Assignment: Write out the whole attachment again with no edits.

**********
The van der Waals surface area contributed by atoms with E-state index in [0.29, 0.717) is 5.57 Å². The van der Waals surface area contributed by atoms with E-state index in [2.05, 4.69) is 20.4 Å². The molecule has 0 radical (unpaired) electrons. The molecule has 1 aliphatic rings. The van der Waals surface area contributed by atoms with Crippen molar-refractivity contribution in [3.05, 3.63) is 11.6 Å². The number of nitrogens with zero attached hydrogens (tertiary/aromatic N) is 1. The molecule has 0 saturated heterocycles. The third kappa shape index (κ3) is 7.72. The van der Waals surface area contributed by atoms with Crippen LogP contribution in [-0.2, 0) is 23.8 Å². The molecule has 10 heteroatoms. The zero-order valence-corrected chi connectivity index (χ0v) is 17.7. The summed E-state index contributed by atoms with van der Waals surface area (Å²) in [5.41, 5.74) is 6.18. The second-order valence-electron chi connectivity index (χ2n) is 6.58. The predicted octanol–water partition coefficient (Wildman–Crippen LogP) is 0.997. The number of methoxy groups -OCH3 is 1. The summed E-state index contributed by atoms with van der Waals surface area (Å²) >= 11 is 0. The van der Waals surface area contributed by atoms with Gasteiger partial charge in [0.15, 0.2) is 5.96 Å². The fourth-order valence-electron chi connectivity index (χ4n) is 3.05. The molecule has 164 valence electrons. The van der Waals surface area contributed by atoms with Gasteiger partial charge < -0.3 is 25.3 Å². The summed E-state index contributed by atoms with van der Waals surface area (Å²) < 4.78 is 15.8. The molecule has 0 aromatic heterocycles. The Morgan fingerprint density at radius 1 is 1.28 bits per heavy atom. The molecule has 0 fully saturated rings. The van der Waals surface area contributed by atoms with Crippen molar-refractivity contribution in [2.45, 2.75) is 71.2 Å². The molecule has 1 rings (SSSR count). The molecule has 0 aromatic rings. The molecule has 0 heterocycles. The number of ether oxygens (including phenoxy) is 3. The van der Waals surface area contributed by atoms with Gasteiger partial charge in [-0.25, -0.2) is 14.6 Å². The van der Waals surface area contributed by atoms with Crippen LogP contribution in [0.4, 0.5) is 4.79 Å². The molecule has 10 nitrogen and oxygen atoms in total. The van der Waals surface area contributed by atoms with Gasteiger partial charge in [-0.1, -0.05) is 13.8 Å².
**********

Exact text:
The van der Waals surface area contributed by atoms with E-state index in [0.29, 0.717) is 5.57 Å². The van der Waals surface area contributed by atoms with E-state index in [2.05, 4.69) is 20.4 Å². The molecule has 0 radical (unpaired) electrons. The molecule has 1 aliphatic rings. The van der Waals surface area contributed by atoms with Crippen molar-refractivity contribution in [3.05, 3.63) is 11.6 Å². The number of nitrogens with zero attached hydrogens (tertiary/aromatic N) is 1. The molecule has 0 saturated heterocycles. The third kappa shape index (κ3) is 7.72. The van der Waals surface area contributed by atoms with Crippen LogP contribution in [-0.2, 0) is 23.8 Å². The molecule has 10 heteroatoms. The zero-order valence-corrected chi connectivity index (χ0v) is 17.7. The summed E-state index contributed by atoms with van der Waals surface area (Å²) in [5.41, 5.74) is 6.18. The second-order valence-electron chi connectivity index (χ2n) is 6.58. The predicted octanol–water partition coefficient (Wildman–Crippen LogP) is 0.997. The number of methoxy groups -OCH3 is 1. The summed E-state index contributed by atoms with van der Waals surface area (Å²) >= 11 is 0. The van der Waals surface area contributed by atoms with Gasteiger partial charge in [0.15, 0.2) is 5.96 Å². The fourth-order valence-electron chi connectivity index (χ4n) is 3.05. The molecule has 164 valence electrons. The van der Waals surface area contributed by atoms with Gasteiger partial charge < -0.3 is 25.3 Å². The summed E-state index contributed by atoms with van der Waals surface area (Å²) < 4.78 is 15.8. The molecule has 0 aromatic heterocycles. The Morgan fingerprint density at radius 1 is 1.28 bits per heavy atom. The molecule has 0 fully saturated rings. The van der Waals surface area contributed by atoms with Crippen molar-refractivity contribution in [2.45, 2.75) is 71.2 Å². The molecule has 1 rings (SSSR count). The molecule has 0 aromatic rings. The molecule has 0 heterocycles. The number of ether oxygens (including phenoxy) is 3. The van der Waals surface area contributed by atoms with Gasteiger partial charge in [-0.25, -0.2) is 14.6 Å². The van der Waals surface area contributed by atoms with Crippen LogP contribution in [0.4, 0.5) is 4.79 Å². The molecule has 10 nitrogen and oxygen atoms in total. The van der Waals surface area contributed by atoms with Gasteiger partial charge in [-0.1, -0.05) is 13.8 Å².